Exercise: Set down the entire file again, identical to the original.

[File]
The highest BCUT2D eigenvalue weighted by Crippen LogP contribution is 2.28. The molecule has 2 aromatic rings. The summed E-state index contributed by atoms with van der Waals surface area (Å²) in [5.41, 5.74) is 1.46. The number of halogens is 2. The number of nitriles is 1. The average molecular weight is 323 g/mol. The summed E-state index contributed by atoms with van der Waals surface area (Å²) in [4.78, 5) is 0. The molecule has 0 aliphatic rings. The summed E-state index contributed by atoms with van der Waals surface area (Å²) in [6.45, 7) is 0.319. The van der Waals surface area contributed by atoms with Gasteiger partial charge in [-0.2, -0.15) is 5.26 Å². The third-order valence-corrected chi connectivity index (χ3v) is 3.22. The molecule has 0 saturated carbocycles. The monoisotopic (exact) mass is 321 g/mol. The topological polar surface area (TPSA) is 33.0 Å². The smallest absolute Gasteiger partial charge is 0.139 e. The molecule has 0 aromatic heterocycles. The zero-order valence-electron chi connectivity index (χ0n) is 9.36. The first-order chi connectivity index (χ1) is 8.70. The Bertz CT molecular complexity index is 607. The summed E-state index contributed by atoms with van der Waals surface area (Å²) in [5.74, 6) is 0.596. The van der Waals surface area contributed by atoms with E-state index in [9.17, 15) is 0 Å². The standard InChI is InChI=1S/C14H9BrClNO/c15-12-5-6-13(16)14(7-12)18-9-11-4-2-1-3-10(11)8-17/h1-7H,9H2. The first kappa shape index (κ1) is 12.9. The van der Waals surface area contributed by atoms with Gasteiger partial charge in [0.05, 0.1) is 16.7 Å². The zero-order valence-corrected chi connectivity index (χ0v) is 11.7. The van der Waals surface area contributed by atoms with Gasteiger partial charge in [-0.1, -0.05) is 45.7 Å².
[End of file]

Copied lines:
The highest BCUT2D eigenvalue weighted by Crippen LogP contribution is 2.28. The molecule has 2 aromatic rings. The summed E-state index contributed by atoms with van der Waals surface area (Å²) in [5.41, 5.74) is 1.46. The number of halogens is 2. The number of nitriles is 1. The average molecular weight is 323 g/mol. The summed E-state index contributed by atoms with van der Waals surface area (Å²) in [4.78, 5) is 0. The molecule has 0 aliphatic rings. The summed E-state index contributed by atoms with van der Waals surface area (Å²) in [6.45, 7) is 0.319. The van der Waals surface area contributed by atoms with Gasteiger partial charge in [-0.2, -0.15) is 5.26 Å². The third-order valence-corrected chi connectivity index (χ3v) is 3.22. The molecule has 0 saturated carbocycles. The monoisotopic (exact) mass is 321 g/mol. The topological polar surface area (TPSA) is 33.0 Å². The smallest absolute Gasteiger partial charge is 0.139 e. The molecule has 0 aromatic heterocycles. The zero-order valence-electron chi connectivity index (χ0n) is 9.36. The first-order chi connectivity index (χ1) is 8.70. The Bertz CT molecular complexity index is 607. The summed E-state index contributed by atoms with van der Waals surface area (Å²) in [5.74, 6) is 0.596. The van der Waals surface area contributed by atoms with E-state index in [9.17, 15) is 0 Å². The standard InChI is InChI=1S/C14H9BrClNO/c15-12-5-6-13(16)14(7-12)18-9-11-4-2-1-3-10(11)8-17/h1-7H,9H2. The first kappa shape index (κ1) is 12.9. The van der Waals surface area contributed by atoms with Gasteiger partial charge in [0.05, 0.1) is 16.7 Å². The zero-order valence-corrected chi connectivity index (χ0v) is 11.7. The van der Waals surface area contributed by atoms with Gasteiger partial charge in [-0.1, -0.05) is 45.7 Å².